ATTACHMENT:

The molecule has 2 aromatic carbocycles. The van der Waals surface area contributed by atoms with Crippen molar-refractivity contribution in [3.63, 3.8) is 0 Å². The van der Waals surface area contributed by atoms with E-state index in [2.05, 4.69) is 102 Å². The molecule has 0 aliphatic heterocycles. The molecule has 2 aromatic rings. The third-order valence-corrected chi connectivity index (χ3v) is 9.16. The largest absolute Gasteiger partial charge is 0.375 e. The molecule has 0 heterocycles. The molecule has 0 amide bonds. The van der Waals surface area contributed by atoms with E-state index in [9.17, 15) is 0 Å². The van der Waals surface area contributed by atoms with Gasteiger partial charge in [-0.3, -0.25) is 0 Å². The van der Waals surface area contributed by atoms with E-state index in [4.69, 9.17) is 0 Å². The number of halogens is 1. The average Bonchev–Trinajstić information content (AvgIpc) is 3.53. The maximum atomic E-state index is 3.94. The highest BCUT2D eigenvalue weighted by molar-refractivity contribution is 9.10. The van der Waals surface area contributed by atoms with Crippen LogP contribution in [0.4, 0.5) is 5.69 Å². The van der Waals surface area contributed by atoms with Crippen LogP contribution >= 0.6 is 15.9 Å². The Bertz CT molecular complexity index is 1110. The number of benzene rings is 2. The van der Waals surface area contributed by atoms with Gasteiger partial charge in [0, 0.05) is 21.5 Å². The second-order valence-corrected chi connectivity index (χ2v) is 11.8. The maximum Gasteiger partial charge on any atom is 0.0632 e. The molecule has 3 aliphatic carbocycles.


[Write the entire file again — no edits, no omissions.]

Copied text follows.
The molecule has 2 aromatic carbocycles. The van der Waals surface area contributed by atoms with Crippen molar-refractivity contribution in [3.63, 3.8) is 0 Å². The van der Waals surface area contributed by atoms with E-state index in [2.05, 4.69) is 102 Å². The molecule has 0 aliphatic heterocycles. The molecule has 2 aromatic rings. The third-order valence-corrected chi connectivity index (χ3v) is 9.16. The largest absolute Gasteiger partial charge is 0.375 e. The molecule has 0 heterocycles. The molecule has 0 amide bonds. The van der Waals surface area contributed by atoms with E-state index in [9.17, 15) is 0 Å². The van der Waals surface area contributed by atoms with Gasteiger partial charge in [-0.3, -0.25) is 0 Å². The van der Waals surface area contributed by atoms with E-state index in [4.69, 9.17) is 0 Å². The number of halogens is 1. The average Bonchev–Trinajstić information content (AvgIpc) is 3.53. The maximum atomic E-state index is 3.94. The highest BCUT2D eigenvalue weighted by molar-refractivity contribution is 9.10. The van der Waals surface area contributed by atoms with Crippen LogP contribution in [0.4, 0.5) is 5.69 Å². The van der Waals surface area contributed by atoms with Crippen LogP contribution >= 0.6 is 15.9 Å². The Bertz CT molecular complexity index is 1110. The number of benzene rings is 2. The van der Waals surface area contributed by atoms with Gasteiger partial charge in [0, 0.05) is 21.5 Å². The second-order valence-corrected chi connectivity index (χ2v) is 11.8. The maximum Gasteiger partial charge on any atom is 0.0632 e. The molecule has 3 aliphatic carbocycles.